• transgenic;
  • knockout;
  • psychostimulant;
  • amphetamine;
  • cocaine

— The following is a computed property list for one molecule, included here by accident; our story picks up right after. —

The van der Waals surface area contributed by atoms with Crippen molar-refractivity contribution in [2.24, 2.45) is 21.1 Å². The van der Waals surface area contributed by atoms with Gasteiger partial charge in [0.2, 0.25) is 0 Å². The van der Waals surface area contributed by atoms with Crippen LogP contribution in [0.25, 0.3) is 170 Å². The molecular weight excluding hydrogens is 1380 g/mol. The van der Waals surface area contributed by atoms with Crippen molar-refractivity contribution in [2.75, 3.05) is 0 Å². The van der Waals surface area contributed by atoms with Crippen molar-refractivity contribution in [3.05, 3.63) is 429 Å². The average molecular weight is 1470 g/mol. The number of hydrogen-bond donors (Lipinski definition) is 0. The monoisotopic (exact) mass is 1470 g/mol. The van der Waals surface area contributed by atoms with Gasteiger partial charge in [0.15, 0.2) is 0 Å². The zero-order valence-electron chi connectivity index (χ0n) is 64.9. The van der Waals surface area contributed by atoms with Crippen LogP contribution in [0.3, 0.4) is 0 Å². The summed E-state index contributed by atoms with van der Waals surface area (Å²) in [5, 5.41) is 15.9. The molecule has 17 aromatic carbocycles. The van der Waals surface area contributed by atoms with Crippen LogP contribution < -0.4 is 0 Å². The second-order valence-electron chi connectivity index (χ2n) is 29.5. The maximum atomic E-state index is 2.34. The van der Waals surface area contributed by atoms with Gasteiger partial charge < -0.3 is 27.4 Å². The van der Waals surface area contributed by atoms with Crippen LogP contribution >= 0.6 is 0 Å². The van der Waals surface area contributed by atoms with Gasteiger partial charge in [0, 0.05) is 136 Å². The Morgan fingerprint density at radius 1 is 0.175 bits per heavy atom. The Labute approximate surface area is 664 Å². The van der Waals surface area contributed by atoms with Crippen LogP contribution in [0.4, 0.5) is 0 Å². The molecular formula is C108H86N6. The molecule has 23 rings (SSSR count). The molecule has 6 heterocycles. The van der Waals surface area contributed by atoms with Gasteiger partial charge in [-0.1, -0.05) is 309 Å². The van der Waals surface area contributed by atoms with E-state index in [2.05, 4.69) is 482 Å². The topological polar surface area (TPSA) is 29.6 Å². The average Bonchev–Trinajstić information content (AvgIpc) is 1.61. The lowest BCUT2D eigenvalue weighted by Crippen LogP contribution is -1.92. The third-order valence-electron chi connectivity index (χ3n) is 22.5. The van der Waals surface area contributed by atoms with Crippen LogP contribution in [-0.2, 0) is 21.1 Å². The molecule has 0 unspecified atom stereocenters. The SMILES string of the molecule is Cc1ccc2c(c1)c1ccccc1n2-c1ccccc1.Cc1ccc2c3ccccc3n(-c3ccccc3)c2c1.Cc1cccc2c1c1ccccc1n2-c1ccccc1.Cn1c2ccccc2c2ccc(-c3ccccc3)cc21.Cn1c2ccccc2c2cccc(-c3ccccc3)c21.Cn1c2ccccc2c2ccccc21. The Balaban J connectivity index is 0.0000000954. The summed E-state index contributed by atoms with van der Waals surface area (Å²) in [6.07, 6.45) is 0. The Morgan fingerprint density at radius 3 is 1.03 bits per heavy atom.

The first transgenic models used to study addiction were based upon a priori assumptions about the importance of particular genes in addiction, including the main target molecules of morphine, amphetamine, and cocaine. This consequently emphasized the importance of monoamine transporters, opioid receptors, and monoamine receptors in addiction. Although the effects of opiates were largely eliminated by μ opioid receptor gene knockout, the case for psychostimulants was much more complex. Research using transgenic models supported the idea of a polygenic basis for psychostimulant effects and has associated particular genes with different behavioral consequences of psychostimulants. Phenotypic analysis of transgenic mice, especially gene knockout mice, has been instrumental in identifying the role of specific molecular targets of addictive drugs in their actions. In this article, we summarize studies that have provided insight into the polygenic determination of drug addiction phenotypes in ways that are not possible with other methods, emphasizing research into the effects of psychostimulant drugs in gene knockouts of the monoamine transporters and monoamine receptors.